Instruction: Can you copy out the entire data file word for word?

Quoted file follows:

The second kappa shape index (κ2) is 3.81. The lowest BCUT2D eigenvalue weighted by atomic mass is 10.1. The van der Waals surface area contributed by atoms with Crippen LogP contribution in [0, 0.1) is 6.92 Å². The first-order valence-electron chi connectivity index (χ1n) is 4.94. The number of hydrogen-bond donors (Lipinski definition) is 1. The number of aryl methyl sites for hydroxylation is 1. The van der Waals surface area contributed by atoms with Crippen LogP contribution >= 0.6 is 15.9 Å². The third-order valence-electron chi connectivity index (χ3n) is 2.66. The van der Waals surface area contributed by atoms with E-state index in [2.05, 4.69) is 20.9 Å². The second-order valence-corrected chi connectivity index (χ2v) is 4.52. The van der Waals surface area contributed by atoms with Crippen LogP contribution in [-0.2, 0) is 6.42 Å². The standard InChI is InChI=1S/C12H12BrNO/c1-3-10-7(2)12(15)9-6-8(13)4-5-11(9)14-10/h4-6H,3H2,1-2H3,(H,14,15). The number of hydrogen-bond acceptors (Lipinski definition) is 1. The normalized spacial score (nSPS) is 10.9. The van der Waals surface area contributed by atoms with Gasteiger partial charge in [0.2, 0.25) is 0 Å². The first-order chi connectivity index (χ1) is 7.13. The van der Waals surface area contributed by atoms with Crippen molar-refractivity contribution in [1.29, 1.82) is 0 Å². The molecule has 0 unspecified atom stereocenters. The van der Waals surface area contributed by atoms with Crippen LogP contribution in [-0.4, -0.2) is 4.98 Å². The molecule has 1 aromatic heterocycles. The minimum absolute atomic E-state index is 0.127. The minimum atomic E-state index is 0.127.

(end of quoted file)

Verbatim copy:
The second kappa shape index (κ2) is 3.81. The lowest BCUT2D eigenvalue weighted by atomic mass is 10.1. The van der Waals surface area contributed by atoms with Crippen LogP contribution in [0, 0.1) is 6.92 Å². The first-order valence-electron chi connectivity index (χ1n) is 4.94. The number of hydrogen-bond donors (Lipinski definition) is 1. The number of aryl methyl sites for hydroxylation is 1. The van der Waals surface area contributed by atoms with Crippen LogP contribution >= 0.6 is 15.9 Å². The third-order valence-electron chi connectivity index (χ3n) is 2.66. The van der Waals surface area contributed by atoms with E-state index in [2.05, 4.69) is 20.9 Å². The second-order valence-corrected chi connectivity index (χ2v) is 4.52. The van der Waals surface area contributed by atoms with Crippen LogP contribution in [-0.2, 0) is 6.42 Å². The standard InChI is InChI=1S/C12H12BrNO/c1-3-10-7(2)12(15)9-6-8(13)4-5-11(9)14-10/h4-6H,3H2,1-2H3,(H,14,15). The number of hydrogen-bond acceptors (Lipinski definition) is 1. The normalized spacial score (nSPS) is 10.9. The van der Waals surface area contributed by atoms with Gasteiger partial charge in [0.2, 0.25) is 0 Å². The first-order chi connectivity index (χ1) is 7.13. The van der Waals surface area contributed by atoms with Crippen molar-refractivity contribution in [1.29, 1.82) is 0 Å². The molecule has 0 unspecified atom stereocenters. The van der Waals surface area contributed by atoms with Crippen LogP contribution in [-0.4, -0.2) is 4.98 Å². The molecule has 1 aromatic heterocycles. The minimum absolute atomic E-state index is 0.127. The minimum atomic E-state index is 0.127.